Restructuring the ASEAN Political-Security Community (APSC): Philippine Prospects for Regional Collective Defense and Stronger Military Relations
A Student Foreign Policy Paper
In Partial Fulfillment of Pre-Midterm of the Requirements of IRFS 122: Foreign Service and Analysis of Foreign Policy
Ms. Archill Niña F Capistrano
John Anthony F. Almerino
AB POSC-IRFS 2 Student
Economic development through greater regional cooperation was the primary aim of the Association of Southeast Asian Nations (ASEAN) when it was formed on August 8, 1967 by the founding countries of Indonesia, Malaysia, the Philippines, Singapore and Thailand. Although one of the motivations at that time of forming the association was the common fear of communist expansion (especially in Vietnam) and insurgency within their respective borders, the ASEAN has not ventured into creating a military alliance to promote “regional peace and stability”. Hence, the ASEAN is formally recognized as an economic organization with no military obligations tying member nations.
But with the recent rise of security tensions, primarily caused by the aggressive actions taken by China against the Philippines and co-claimant ASEAN nations over territories located at the South China Sea; the prospect of creating an ASEAN military alliance to solve the “Chinese security problem”, has become very tempting.
The researcher believes that indeed, stronger military relations between ASEAN nations will not only help address the security threat posed by China but also assist in resolving the territorial disputes between co-member nations. Thus, this paper proposes a restructuring of the ASEAN Political-Security Community (APSC) such that it will allow the establishment and creation of the following: (1) A regional military alliance that will promote collective defense (2) the ASEAN peacekeeping force and (3) the ASEAN Security Council. The paper also examines the imperative role of the United States and Japan in the resolution of the security issues in the region; the feasibility of the proposal in the context of the status quo, and the possible problems that will face the military alliance once it is forged.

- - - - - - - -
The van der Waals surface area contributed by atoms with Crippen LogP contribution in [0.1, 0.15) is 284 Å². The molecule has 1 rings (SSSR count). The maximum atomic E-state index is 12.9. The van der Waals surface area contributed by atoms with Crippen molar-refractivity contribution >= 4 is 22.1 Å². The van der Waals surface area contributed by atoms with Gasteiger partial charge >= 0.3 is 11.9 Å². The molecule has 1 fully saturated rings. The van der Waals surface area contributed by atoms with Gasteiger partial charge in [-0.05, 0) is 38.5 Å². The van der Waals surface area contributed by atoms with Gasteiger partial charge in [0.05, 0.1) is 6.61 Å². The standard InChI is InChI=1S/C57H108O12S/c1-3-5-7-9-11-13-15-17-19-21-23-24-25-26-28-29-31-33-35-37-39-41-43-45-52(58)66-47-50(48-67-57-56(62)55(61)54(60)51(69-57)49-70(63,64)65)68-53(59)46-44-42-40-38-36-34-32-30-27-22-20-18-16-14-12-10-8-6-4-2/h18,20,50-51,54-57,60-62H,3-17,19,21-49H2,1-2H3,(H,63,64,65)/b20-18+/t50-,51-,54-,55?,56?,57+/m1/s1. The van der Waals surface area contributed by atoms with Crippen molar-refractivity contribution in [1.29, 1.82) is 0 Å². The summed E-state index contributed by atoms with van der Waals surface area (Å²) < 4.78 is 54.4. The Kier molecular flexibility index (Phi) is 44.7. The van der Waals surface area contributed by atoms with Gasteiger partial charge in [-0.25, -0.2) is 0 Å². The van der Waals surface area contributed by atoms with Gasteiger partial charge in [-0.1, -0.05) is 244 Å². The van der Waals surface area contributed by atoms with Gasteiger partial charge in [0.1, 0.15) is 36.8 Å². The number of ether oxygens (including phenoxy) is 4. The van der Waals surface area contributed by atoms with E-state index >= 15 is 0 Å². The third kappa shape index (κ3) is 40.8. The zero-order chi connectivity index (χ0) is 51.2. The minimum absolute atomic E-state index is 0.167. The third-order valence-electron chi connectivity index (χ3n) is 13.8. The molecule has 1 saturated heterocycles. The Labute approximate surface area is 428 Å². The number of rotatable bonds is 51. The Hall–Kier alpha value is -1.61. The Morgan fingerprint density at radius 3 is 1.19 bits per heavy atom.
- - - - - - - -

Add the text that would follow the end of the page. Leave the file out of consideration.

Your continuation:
During the 1970s until the 1990s, security issues began assailing the stability of the Southeast Asian (SEA) region as territorial disputes erupted between fellow ASEAN nations and China. The said disputes were mainly about the disagreement on maritime boundaries and territorial claims made on islands on the South China Sea (or the West Philippine Sea). The situation did not improve upon entering the 21st century as the conflicts seemed to worsen. In 2005, Chinese ships allegedly fired upon two Vietnamese fishing boats from Thanh Hoa province which killed 9 people.1
If there was something common with all the incidents of skirmishes and standoffs in the much contested area since the 1980s, it was the constant involvement of the Chinese navy. China was dubbed as the rising bully of the South China Sea. With a formidable military strength and an aggressive foreign policy in dealing with territorial disputes, China was becoming a great security menace to not only the Philippines and the SEA region but to the rest of the world.
The stability of the SEA region is a paramount concern of Philippine national security, one of the three pillars of Philippine foreign policy.2 Moreover, Philippine defense officials and security experts view Chinese expansionist aspirations in the South China Sea as the main longterm security threat to the Philippines.3 The renewed tensions between the Philippines and China last April 8, 2012 at the Scarborough Shoal has led to speculations of a Philippine-China war and its implications to the Philippine-US mutual defense treaty. International relations experts though, doubt the commitment of the US to come in the Philippines defense once it is attacked by China as it...
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